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Ruediger S. Goertz, Peter C. Konturek, Andreas Naegel, Rolf Janka, Kerstin Amann, Gudrun Maennlein, Axel Wein, Eckhart G. Hahn, Frank Boxberger
Med Sci Monit 2009; 15(1): CS14-18
In 40% of all cases of Crohn's disease fistulas emerge during the course of disease. Nevertheless, acne inversa has to be taken into account as an infrequent differential diagnosis. Infliximab as an antibody against the pro-inflammatory mediator TNF-alpha is active in cases of acute Crohn's disease, concomitant fistulas and cutaneous manifestations.
Material and Method: We report on the case of a 54-year-old patient suffering for five years from a severe suppurative fistuling cutaneous disease concomitant to Crohn's disease. At the start of treatment the histological findings of a specimen presented chronically fibrosing lymphoplasmacellular dermatitis with both a very high number of plasma cells and a burrow-like fistula system. Due to superinfection the treatment was at first based on the administration of intravenous and oral doses of antibiotic agents, followed by a treatment course of 14 months with methotrexate and seven applications of infliximab. During the Crohn's disease, which was accompanied by persisting concomitant discomforts, an extensive surgical sanitation of the fistulous tracts was performed. Acne inversa was diagnosed in the subsequent histological analysis of the operative specimen.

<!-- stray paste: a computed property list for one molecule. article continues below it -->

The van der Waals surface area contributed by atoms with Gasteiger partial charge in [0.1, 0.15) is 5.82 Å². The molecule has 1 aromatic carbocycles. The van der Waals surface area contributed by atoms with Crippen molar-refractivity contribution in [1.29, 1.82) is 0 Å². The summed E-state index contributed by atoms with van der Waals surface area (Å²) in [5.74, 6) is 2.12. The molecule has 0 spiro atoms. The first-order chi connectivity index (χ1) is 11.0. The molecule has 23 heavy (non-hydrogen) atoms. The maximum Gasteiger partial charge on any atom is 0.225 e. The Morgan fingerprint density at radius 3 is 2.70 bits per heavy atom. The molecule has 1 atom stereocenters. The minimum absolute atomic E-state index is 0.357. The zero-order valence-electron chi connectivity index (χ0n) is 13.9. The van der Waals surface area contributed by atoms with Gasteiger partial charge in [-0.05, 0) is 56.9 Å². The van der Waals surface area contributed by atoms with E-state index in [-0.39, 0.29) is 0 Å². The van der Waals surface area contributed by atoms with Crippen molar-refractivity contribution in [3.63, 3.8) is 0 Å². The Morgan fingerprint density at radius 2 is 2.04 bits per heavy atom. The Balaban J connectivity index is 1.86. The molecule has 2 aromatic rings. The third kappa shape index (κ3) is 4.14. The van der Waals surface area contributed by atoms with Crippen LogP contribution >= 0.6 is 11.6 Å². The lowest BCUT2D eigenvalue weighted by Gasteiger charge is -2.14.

Conclusions: Acne inversa is a very rare cutaneous disease. Several case reports describe the successful treatment of acne inversa concomitant to Crohn's disease using anti-TNF-alpha-antibodies. The long-term course of the case presented here shows that the non-response to infliximab might be caused by both the long duration and the distinct grade of seriousness of the acne inversa.